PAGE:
Money

Bond-market reality: Crushing investors’ hopes for soft landing

  • The “junk spread” is at a historically low level, raising the risk of a recession
  • Contrarians believe the low spread reflects an excess of exuberance that will correct itself
  • The junk spread has greater explanatory power in the one- to three-year horizon

Introduction

The current state of the bond market is sending a warning signal to investors. The “junk spread,” which measures the difference between the yield on corporate high-yield bonds and U.S. Treasurys, is abnormally low right now. This means that investors believe economic risk is minimal, leading to concerns of a potential recession. Contrarians argue that this low spread is a sign of excessive optimism that will eventually correct itself. This article explores the implications of the low junk spread and the potential risks it poses to the economy.

Economic Insights

Historical Analysis

Historical data shows that the current junk spread of 3.5 percentage points is well below its average since 1997, which stands at 5.4 percentage points. This indicates that investors are underestimating the economic risks at play. Contrarians believe that when everyone thinks alike, they are likely to be wrong, and the low spread represents an excess of exuberance that will eventually correct itself.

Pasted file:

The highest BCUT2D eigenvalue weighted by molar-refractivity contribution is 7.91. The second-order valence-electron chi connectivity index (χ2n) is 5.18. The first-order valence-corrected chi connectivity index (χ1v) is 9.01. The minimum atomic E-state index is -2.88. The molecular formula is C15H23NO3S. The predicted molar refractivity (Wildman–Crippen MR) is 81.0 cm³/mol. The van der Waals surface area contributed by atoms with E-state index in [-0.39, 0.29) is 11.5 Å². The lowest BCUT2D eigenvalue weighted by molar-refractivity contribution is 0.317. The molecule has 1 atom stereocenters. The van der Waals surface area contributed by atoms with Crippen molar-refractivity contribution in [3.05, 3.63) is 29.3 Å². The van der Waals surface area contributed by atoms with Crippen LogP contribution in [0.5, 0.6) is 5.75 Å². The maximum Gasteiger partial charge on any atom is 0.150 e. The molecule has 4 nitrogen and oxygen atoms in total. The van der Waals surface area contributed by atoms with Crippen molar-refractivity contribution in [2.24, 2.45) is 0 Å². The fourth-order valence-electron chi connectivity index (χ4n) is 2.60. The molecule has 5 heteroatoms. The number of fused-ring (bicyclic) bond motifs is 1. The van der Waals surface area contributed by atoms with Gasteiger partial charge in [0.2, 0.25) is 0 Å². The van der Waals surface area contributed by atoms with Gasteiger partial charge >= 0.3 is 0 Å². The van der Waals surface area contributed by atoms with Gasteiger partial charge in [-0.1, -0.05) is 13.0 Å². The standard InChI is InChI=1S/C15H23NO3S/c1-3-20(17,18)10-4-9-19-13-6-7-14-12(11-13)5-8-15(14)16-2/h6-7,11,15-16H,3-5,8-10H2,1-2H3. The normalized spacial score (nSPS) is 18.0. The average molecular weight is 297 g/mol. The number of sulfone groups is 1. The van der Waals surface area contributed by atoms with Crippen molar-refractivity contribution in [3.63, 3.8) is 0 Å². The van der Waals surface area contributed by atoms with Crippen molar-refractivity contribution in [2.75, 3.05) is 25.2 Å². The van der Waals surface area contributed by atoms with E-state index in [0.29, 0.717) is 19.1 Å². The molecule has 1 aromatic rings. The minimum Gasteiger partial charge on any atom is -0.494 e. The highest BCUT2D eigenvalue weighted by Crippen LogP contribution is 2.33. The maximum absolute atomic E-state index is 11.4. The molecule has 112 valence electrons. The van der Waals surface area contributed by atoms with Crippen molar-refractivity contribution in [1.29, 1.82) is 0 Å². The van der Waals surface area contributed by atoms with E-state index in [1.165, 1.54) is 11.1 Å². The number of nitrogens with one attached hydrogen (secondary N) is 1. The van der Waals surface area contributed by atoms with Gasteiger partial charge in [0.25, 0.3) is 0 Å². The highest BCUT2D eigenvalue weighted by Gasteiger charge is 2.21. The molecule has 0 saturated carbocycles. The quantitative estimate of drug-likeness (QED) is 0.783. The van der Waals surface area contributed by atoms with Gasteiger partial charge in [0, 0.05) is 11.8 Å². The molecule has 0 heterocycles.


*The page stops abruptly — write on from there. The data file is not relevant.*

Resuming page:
Contrarian Indicator

The junk spread serves as a valuable contrarian indicator for assessing investor sentiment. Unlike most other sentiment indicators that have a short-term horizon, the junk spread has greater explanatory power in the one- to three-year range. This means that the risk of a recession may not be immediate, but it is likely to persist in the coming years. This analysis suggests that the heightened risk of a recession is not going away soon, even if it doesn’t guarantee that a recession will occur.

Conclusion

The abnormally low junk spread in the bond market is a cause for concern. It indicates that investors are underestimating the economic risks and may be overly optimistic about the current state of the economy. Contrarians argue that this excess of exuberance will eventually correct itself, leading to a potential recession. While the junk spread has a longer explanatory horizon, it suggests that the risk of a recession is not going away soon. Investors should be cautious and consider the potential implications of this bond-market reality.

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